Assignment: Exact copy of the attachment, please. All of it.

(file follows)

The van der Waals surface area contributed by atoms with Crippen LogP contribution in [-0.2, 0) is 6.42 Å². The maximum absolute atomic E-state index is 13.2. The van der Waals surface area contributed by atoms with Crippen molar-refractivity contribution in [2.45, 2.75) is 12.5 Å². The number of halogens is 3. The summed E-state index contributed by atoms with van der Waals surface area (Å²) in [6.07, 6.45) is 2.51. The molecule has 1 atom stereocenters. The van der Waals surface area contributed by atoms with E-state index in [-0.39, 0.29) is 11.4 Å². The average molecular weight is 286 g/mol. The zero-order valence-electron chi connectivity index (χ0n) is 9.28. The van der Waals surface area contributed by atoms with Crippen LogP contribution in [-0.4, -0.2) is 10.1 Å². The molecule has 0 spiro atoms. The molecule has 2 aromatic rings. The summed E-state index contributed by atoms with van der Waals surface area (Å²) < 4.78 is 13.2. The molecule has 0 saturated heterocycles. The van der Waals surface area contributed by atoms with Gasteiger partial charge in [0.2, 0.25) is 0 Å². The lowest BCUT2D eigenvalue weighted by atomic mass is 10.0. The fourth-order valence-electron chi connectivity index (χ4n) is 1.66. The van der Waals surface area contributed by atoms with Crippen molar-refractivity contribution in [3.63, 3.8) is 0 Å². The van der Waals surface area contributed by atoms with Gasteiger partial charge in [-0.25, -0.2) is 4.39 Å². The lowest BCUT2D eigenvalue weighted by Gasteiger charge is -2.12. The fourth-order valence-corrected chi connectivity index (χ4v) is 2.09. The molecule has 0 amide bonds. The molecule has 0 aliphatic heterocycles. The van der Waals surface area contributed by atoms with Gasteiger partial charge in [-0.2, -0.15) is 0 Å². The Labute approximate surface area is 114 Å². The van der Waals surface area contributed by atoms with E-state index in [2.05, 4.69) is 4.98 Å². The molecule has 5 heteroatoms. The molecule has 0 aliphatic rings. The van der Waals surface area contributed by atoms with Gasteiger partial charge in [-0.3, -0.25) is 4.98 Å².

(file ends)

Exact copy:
The van der Waals surface area contributed by atoms with Crippen LogP contribution in [-0.2, 0) is 6.42 Å². The maximum absolute atomic E-state index is 13.2. The van der Waals surface area contributed by atoms with Crippen molar-refractivity contribution in [2.45, 2.75) is 12.5 Å². The number of halogens is 3. The summed E-state index contributed by atoms with van der Waals surface area (Å²) in [6.07, 6.45) is 2.51. The molecule has 1 atom stereocenters. The van der Waals surface area contributed by atoms with E-state index in [-0.39, 0.29) is 11.4 Å². The average molecular weight is 286 g/mol. The zero-order valence-electron chi connectivity index (χ0n) is 9.28. The van der Waals surface area contributed by atoms with Crippen LogP contribution in [-0.4, -0.2) is 10.1 Å². The molecule has 0 spiro atoms. The molecule has 2 aromatic rings. The summed E-state index contributed by atoms with van der Waals surface area (Å²) < 4.78 is 13.2. The molecule has 0 saturated heterocycles. The van der Waals surface area contributed by atoms with Gasteiger partial charge in [0.2, 0.25) is 0 Å². The lowest BCUT2D eigenvalue weighted by atomic mass is 10.0. The fourth-order valence-electron chi connectivity index (χ4n) is 1.66. The van der Waals surface area contributed by atoms with Crippen molar-refractivity contribution in [3.63, 3.8) is 0 Å². The van der Waals surface area contributed by atoms with Gasteiger partial charge in [-0.25, -0.2) is 4.39 Å². The lowest BCUT2D eigenvalue weighted by Gasteiger charge is -2.12. The fourth-order valence-corrected chi connectivity index (χ4v) is 2.09. The molecule has 0 amide bonds. The molecule has 0 aliphatic heterocycles. The van der Waals surface area contributed by atoms with Gasteiger partial charge in [-0.2, -0.15) is 0 Å². The Labute approximate surface area is 114 Å². The van der Waals surface area contributed by atoms with E-state index in [2.05, 4.69) is 4.98 Å². The molecule has 5 heteroatoms. The molecule has 0 aliphatic rings. The van der Waals surface area contributed by atoms with Gasteiger partial charge in [-0.3, -0.25) is 4.98 Å².